Cleaning the hooves on a daily basis (or at least picking them up and looking at them) is absolutely essential! Not only does keeping your horses hooves clean prevent issues such as thrush and white line disease, it also provides a daily dose of training. Horses do not like relinquishing control of their feet as these are their primary means of defense through flight and a good kick if necessary! Picking up their feet daily reminds them that it is OK to release control of their primary protection to you.

To shoe, or not to shoe? That is the question… And one I will not get into here. Just know that shoeing or leaving your horse barefoot are both options. Ask around and find out who the other horse people in your area recommend and stay away from. Trimming and shoeing are arts and you have good and bad farriers/trimmers. High prices do not always indicate the best, just as low prices do not mean the trimmer is sub-standard. All of my horses are barefoot.

SCOOP THE POOP! Even if your horse is outside it is important to manage his manure. Manure is a breeding ground (literally) for parasites which will enter your horse’s system, steal essential nutrients and damage internal organs. Manure is also superb for breeding flies; so if your goal is to replicate the fly population seen in the Amityville Horror movie then by all means, leave that poop where it is! However, if you really do not like having to part flies like a curtain to visit your horse, then manure management is vital. Manure management will also make grooming easier.

Why groom? Believe it or not grooming is good for both the physical and mental health of your horse. Grooming provides essential physical contact with your horse. Horses are social animals living in herds for security. Within the herd, horses often ‘groom’ each other by biting the neck, withers and other areas of the body. This provides comfort and stimulates the release of oils from the skin to the coat. Grooming mimics this bonding between horses while removing the loose dirt and other substances that might be present in the domesticated horse’s coat.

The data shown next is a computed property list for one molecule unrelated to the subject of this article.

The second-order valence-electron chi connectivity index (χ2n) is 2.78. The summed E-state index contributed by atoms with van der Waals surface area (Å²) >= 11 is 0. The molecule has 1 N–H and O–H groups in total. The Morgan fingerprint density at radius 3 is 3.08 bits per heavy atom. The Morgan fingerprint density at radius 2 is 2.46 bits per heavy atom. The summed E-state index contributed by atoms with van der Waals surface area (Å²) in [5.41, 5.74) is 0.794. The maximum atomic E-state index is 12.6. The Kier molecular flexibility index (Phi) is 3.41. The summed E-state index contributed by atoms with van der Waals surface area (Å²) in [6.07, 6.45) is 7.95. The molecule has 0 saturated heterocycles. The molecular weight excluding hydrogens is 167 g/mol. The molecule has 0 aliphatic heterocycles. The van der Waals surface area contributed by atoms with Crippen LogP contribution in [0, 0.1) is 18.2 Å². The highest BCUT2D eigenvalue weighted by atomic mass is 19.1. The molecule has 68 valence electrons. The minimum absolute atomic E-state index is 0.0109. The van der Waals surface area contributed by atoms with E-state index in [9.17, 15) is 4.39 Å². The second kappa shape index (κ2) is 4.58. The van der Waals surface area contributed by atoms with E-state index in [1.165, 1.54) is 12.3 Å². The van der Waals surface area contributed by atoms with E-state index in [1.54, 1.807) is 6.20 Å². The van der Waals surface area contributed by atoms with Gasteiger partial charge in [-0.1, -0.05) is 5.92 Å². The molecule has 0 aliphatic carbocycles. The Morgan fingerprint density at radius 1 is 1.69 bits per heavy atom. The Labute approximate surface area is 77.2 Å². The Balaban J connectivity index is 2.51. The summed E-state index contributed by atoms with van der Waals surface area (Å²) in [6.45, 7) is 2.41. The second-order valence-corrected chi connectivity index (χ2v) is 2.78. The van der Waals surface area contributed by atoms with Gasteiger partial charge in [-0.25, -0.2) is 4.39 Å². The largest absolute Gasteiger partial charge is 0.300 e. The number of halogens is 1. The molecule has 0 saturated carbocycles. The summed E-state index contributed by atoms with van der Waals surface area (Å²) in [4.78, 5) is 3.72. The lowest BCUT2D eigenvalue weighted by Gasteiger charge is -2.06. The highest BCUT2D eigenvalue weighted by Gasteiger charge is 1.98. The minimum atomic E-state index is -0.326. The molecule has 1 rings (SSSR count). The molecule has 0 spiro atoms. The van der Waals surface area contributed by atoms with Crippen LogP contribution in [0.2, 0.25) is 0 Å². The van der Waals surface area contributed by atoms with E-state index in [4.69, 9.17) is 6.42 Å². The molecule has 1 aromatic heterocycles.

Speaking of horses being social, keep in mind that horses are hard-wired to live in herds and while some horses do OK alone, many horses do not.

Horses also need exercise. Remember, wild horses can travel twenty miles a day! Horses were designed for this and when they are kept in small areas and stalled their minds and bodies are not getting enough stimulation. Exercise keeps a horses muscles strong and their minds occupied. Many ‘problem’ behaviors such as cribbing, pacing, weaving and even some bad behavior when being handled can be solved or reduced simply by giving the horse more exercise. Of course all horses respond differently because they are as individual as you and I.

In the wild horses will stand in a grove of trees or in a tightly knit huddle, with the outside horses acting as a wind-break, during inclement weather. The proximity of other warm bodies helps keep the horses warm even in a drenching, cold rain. When a horse is alone there is no one else to cuddle up to for warmth, therefore we need to provide shelter. While barns are nice, in most cases a three sided ‘run-in’ shed is ample shelter for most weather. The rear Wall of the shelter should be situated to deflect the prevailing winds for your location.

Blanketing is an additional option. Blankets should be of the proper weight and fit for the horse and weather conditions. Waterproof blankets and sheets are good for cold spring and fall rain showers. Fit is important for the safety and warmth of the horse. Blankets should be snug without rubbing or cutting into the skin. Straps and buckles should not hang low enough or be loose enough to allow a hoof (or on geldings and stallions, other… ahem, body parts. I have seen it happen) to slip through and become caught.

Apart from all of the above there are shots, worming, floating (horse dentist visits) yearly health exams and any other issues which may arise; and trust me, with horses, other issues always arise. I could put my horse in a rubber room and he would find some way to get into mischief!

Issues often arise from improper shelter, fencing, environment and diet. Making sure your horse’s area is free of sharp objects, junk and litter, has proper, safe fencing, minimal mud (sometimes easier said than done), good footing (if his paddock is a sheet of ice, don’t put him out!) and has a proper diet, will go a long way towards keeping your horse safe and healthy; and that is what your horse needs!